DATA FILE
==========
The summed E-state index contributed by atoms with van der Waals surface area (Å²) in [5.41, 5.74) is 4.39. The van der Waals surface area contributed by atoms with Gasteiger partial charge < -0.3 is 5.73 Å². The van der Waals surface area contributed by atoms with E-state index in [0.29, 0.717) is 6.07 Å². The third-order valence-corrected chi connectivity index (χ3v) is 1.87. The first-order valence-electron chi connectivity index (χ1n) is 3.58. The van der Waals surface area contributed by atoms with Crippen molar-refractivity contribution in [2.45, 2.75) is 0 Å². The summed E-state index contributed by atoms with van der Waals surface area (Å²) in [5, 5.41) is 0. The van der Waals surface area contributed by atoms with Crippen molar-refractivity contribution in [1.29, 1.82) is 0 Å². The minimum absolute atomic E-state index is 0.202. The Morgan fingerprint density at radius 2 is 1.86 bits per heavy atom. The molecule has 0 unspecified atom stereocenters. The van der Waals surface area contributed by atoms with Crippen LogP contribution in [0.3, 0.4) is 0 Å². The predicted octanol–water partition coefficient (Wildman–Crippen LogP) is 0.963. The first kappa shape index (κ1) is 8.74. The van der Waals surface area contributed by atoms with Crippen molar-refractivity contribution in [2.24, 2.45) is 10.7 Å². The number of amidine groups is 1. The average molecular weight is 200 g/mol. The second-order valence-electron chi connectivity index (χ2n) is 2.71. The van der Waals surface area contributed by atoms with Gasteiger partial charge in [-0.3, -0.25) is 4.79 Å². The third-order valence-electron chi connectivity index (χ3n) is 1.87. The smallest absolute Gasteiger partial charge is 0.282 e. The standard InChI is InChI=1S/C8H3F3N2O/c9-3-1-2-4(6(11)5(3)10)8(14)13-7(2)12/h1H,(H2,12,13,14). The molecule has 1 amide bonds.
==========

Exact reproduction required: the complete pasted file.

The summed E-state index contributed by atoms with van der Waals surface area (Å²) in [5.41, 5.74) is 4.39. The van der Waals surface area contributed by atoms with Gasteiger partial charge < -0.3 is 5.73 Å². The van der Waals surface area contributed by atoms with E-state index in [0.29, 0.717) is 6.07 Å². The third-order valence-corrected chi connectivity index (χ3v) is 1.87. The first-order valence-electron chi connectivity index (χ1n) is 3.58. The van der Waals surface area contributed by atoms with Crippen molar-refractivity contribution in [2.45, 2.75) is 0 Å². The summed E-state index contributed by atoms with van der Waals surface area (Å²) in [5, 5.41) is 0. The van der Waals surface area contributed by atoms with Crippen molar-refractivity contribution in [1.29, 1.82) is 0 Å². The minimum absolute atomic E-state index is 0.202. The Morgan fingerprint density at radius 2 is 1.86 bits per heavy atom. The molecule has 0 unspecified atom stereocenters. The van der Waals surface area contributed by atoms with Crippen LogP contribution in [0.3, 0.4) is 0 Å². The predicted octanol–water partition coefficient (Wildman–Crippen LogP) is 0.963. The first kappa shape index (κ1) is 8.74. The van der Waals surface area contributed by atoms with Crippen molar-refractivity contribution in [2.24, 2.45) is 10.7 Å². The number of amidine groups is 1. The average molecular weight is 200 g/mol. The second-order valence-electron chi connectivity index (χ2n) is 2.71. The van der Waals surface area contributed by atoms with Gasteiger partial charge in [-0.3, -0.25) is 4.79 Å². The third-order valence-electron chi connectivity index (χ3n) is 1.87. The smallest absolute Gasteiger partial charge is 0.282 e. The standard InChI is InChI=1S/C8H3F3N2O/c9-3-1-2-4(6(11)5(3)10)8(14)13-7(2)12/h1H,(H2,12,13,14). The molecule has 1 amide bonds.